One strategy to prepare students for future careers in science is to increase participation in related programs of study. Programs of study guide learners through a sequence of aligned, non-duplicative courses that integrate academic and technical learning, span secondary and postsecondary systems and culminate in a credential of value. Participating in a program of study enables students to focus in a Career ClusterⓇ of interest and develop the skills and experiences they need to be successful in that industry. Rather than sampling a basket of different electives without developing depth of experience in any, program of study concentrators go deep in their learning. And research indicates that this could lead to positive student outcomes. According to a recent study, participating in a program of study increases the likelihood of graduation, overall grade point average and CTE grade point average. At scale, increased participation in programs of study may lead to increased academic performance and career readiness, spurring future economic growth.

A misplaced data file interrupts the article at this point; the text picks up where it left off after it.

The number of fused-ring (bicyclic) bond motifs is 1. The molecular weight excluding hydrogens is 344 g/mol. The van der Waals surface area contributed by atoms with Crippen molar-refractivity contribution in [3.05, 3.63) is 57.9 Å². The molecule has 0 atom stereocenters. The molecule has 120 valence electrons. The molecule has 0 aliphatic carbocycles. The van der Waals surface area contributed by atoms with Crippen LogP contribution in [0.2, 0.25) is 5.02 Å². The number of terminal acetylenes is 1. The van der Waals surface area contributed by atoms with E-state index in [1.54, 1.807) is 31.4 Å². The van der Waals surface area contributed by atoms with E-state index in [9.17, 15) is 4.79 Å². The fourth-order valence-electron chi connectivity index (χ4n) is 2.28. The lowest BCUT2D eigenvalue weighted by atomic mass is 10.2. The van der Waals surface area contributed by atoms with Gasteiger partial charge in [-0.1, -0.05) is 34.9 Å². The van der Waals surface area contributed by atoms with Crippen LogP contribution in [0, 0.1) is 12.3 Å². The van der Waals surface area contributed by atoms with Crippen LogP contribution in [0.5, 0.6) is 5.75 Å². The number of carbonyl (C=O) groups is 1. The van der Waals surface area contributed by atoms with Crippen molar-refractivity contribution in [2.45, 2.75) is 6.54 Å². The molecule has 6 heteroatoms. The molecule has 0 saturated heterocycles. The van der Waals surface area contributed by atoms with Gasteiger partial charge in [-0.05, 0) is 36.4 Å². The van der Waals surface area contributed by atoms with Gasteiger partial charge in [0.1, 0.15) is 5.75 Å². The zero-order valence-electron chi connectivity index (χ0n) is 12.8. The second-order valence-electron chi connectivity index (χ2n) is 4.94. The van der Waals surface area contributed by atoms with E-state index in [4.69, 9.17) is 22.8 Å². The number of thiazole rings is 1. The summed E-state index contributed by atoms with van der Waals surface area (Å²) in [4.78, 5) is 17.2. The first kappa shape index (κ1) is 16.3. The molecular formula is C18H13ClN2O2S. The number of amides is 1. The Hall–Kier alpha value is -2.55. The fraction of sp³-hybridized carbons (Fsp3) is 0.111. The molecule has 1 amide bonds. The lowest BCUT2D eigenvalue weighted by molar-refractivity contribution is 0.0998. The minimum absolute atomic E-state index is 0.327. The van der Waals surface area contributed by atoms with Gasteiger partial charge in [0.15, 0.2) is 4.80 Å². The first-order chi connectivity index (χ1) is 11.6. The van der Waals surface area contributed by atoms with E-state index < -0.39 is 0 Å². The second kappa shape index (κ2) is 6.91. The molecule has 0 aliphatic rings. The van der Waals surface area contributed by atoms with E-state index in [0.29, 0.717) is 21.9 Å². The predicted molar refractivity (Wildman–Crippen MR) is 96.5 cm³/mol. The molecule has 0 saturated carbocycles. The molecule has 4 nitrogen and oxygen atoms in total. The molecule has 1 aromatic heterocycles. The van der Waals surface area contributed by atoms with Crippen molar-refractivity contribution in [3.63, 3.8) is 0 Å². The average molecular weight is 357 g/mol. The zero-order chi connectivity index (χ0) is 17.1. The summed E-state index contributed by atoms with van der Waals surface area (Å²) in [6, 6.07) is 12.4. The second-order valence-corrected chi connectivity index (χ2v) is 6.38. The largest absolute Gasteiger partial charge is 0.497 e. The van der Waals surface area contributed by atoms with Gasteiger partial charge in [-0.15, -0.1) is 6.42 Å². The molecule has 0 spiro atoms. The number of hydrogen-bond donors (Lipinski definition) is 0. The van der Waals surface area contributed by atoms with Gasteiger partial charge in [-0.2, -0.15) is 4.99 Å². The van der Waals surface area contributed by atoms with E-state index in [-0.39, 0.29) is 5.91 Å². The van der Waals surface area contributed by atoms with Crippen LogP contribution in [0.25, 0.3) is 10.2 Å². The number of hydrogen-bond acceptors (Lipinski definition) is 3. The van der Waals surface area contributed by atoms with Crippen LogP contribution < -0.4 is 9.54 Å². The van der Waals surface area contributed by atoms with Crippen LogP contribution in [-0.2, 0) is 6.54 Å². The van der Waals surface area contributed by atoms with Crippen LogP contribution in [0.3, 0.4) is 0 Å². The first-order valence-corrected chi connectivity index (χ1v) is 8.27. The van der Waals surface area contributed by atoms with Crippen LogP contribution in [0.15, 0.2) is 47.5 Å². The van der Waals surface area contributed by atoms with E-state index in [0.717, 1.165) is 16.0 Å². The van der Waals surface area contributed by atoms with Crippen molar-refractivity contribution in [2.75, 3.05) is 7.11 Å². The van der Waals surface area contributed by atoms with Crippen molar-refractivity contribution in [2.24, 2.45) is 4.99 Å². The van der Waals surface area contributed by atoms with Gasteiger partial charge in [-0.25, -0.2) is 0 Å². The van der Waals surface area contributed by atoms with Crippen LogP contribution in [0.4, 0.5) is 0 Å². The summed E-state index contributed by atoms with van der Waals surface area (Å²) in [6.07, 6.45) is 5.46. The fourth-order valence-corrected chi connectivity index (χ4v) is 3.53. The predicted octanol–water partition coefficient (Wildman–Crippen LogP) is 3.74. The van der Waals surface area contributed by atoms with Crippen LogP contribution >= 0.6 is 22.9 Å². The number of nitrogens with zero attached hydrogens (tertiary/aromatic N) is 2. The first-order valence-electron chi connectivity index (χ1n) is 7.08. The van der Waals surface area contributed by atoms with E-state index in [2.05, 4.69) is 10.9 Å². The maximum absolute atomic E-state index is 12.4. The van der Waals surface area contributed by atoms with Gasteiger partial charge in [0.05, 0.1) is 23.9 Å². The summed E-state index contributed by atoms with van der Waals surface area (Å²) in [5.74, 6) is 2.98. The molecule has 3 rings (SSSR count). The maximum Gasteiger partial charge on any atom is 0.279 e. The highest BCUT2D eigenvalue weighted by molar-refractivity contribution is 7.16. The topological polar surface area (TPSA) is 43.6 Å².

With the release of the 2015 international PISA exam scores, there is newfound urgency to improve the quality of learning and increase opportunities for students to learn workforce-relevant skills, particularly in science-related fields. By leveraging high-quality programs of study, education policymakers can prepare students for future careers and spur national economic growth.

Austin Estes, Policy Associate

By Austin Estes in News, Public Policy, Research
Tags: , , , ,

CTE Research Review Part II

Friday, March 11th, 2016

If you missed yesterday’s post, you can catch it here. And now a quick look at new papers exploring competency-based education, the value of credentials, and many others!

Competency-based Education

Competency-based education continues to garner the attention of policymakers, educators and the research community. Here are a few new pieces on competency-based education in both K-12 and higher education.